It’s Not Doomsday, But Neither Is Ending The Solar Tax Credit Good Policy

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Originally posted at

return-of-doomsday-flickr-1upLegoI took the “no” side in a point/counterpoint in the Wall Street Journal this week on the topic: Will Solar Energy Plummet if the Investment Tax Credit Fades Away? It’s been a great conversation-starter, but also an opportunity to clarify ILSR’s position on the tax credit extension.

In short, while allowing the 30% tax credit to expire is not doomsday for solar, it’s bad policy. Congress should maintain support for a zero-fuel, zero-carbon energy resource that can decentralize the economic benefits of the power system.

The biggest problem with killing the tax credit is that, as a blunt instrument, the tax credit doesn’t equally affect all communities. A solar array in Missouri or Minnesota, for example, produces 30% less (or more) electricity per year than one in California or Arizona. While the cost of solar electricity will be at parity with (or better than) electricity prices in the Southwest and some Northeast states by 2017, it will take several more years to reach parity elsewhere. Letting the tax credit expire will mire these markets at a crucial opportunity to get them launched. The following screenshot from ILSR’s interactive solar parity map shows the regional disparity in cost-competitive solar with no incentives in 2017.

Screen Shot 2015-11-19 at 12.07.33 PM

There’s also little point in reducing incentives for clean energy when we continue to subsidize dirty energy. In the last 70 years, the federal Department of Energy has spent twice as much money on fossil energy development as on renewables. And renewable energy has received only 14% of the tax break largess showered on fossil fuels through the last century, and less than half on an annual basis. That’s despite the fact that while solar has no meaningful environmental or health impact from generating electricity, fossil fuel sources like coal continue to socialize their costs.

tax-breaks-630 cropped

The high health cost of coal

Finally, solar energy gives most electric customers, for the first time, the power to choose their energy source, often as an alternative to an increasingly expensive product from a monopoly power company. These companies would like nothing better than to cripple competition for their increasingly costly electricity.

While it’s true that there may be some silver lining to the solar tax credit expiration cloud, it would create more harm than good to give coal and natural gas (and electric monopolies) a free pass while roadblocking solar by cutting the Investment Tax Credit.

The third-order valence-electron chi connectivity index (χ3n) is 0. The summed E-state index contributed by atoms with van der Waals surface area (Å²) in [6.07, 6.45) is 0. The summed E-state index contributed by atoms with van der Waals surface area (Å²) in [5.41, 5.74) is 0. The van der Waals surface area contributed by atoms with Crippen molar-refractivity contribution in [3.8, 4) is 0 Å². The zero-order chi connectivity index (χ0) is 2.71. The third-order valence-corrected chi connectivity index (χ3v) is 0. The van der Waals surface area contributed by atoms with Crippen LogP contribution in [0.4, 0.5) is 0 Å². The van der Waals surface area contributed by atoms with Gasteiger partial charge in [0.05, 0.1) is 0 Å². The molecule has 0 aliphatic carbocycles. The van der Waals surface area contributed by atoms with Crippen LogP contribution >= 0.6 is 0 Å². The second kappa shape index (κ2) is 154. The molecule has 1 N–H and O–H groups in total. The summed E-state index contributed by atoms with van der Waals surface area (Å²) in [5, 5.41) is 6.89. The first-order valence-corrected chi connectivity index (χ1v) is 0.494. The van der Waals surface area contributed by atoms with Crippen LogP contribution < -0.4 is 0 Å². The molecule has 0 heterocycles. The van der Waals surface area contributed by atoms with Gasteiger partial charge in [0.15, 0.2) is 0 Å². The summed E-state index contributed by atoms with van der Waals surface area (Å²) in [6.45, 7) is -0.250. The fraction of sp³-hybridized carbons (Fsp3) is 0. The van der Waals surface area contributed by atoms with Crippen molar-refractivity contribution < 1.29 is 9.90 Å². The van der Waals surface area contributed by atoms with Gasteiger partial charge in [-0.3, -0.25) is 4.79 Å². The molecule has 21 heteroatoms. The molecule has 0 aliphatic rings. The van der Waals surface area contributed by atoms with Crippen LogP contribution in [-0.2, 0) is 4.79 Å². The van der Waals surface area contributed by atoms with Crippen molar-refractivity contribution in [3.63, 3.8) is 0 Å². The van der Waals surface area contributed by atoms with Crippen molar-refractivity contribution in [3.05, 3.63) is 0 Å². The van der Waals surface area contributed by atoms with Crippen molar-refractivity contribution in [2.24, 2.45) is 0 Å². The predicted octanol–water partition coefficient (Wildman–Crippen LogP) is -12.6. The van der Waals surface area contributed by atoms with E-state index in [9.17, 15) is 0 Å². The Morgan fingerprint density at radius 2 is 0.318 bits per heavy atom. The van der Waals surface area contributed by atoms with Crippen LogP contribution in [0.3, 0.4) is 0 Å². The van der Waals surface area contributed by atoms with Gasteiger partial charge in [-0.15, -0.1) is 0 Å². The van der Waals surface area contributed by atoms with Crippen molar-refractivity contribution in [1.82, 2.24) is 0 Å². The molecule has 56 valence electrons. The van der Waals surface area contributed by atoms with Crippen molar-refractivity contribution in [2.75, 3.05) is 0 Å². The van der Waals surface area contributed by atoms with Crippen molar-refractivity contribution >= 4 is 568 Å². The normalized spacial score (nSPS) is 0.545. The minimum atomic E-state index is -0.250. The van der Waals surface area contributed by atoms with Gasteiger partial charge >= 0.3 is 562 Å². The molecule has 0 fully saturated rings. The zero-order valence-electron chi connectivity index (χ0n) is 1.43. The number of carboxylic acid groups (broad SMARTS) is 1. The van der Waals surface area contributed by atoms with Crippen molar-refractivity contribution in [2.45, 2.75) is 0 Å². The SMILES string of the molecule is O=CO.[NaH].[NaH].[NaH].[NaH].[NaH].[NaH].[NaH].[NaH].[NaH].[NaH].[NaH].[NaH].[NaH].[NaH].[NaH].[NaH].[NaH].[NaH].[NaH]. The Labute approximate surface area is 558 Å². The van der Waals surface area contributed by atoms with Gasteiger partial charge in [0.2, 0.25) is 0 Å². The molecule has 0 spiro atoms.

Opportunities to Improve

Policy-making is rarely perfect, however, so I can’t resist suggesting a few ways Congress could make the solar incentive better rather than killing it.

1. Make it a cash payment. Cities, counties, schools, and other non-profit organizations can’t use tax credits at all, and many Americans lack the tax liability to use it even as new financing tools are allowing more of them to go solar. The result is the rise of middlemen that suck up much of the tax credit’s value.

2. Adjust it to the solar resource. Awarding the same $4,500 to identical 5-kilowatt solar arrays in Minnesota and California makes the former just competitive with retail electricity prices and the latter a windfall investment. In coastal Oregon, the same tax incentives may not be enough to provide any payback at all. Adapting the incentive to the solar resource would focus its power on the regions that need it most to get the solar market running.

3. Pay for performance. How do we make sure solar arrays are installed properly to maximize electricity production? If we pay for output, rather than simply discount the price up front.

4. Phase out, don’t do lights out. If we truly care about allowing the solar industry to adjust to an incentive-free market, then copy one of the best solar programs out there—the California Solar Initiative. Incentive payments were tied to existing market capacity, stepping down as the market grew. The federal incentive could also be phased out on a predetermined schedule, reducing by 5% per year until it zeroed out in 2022.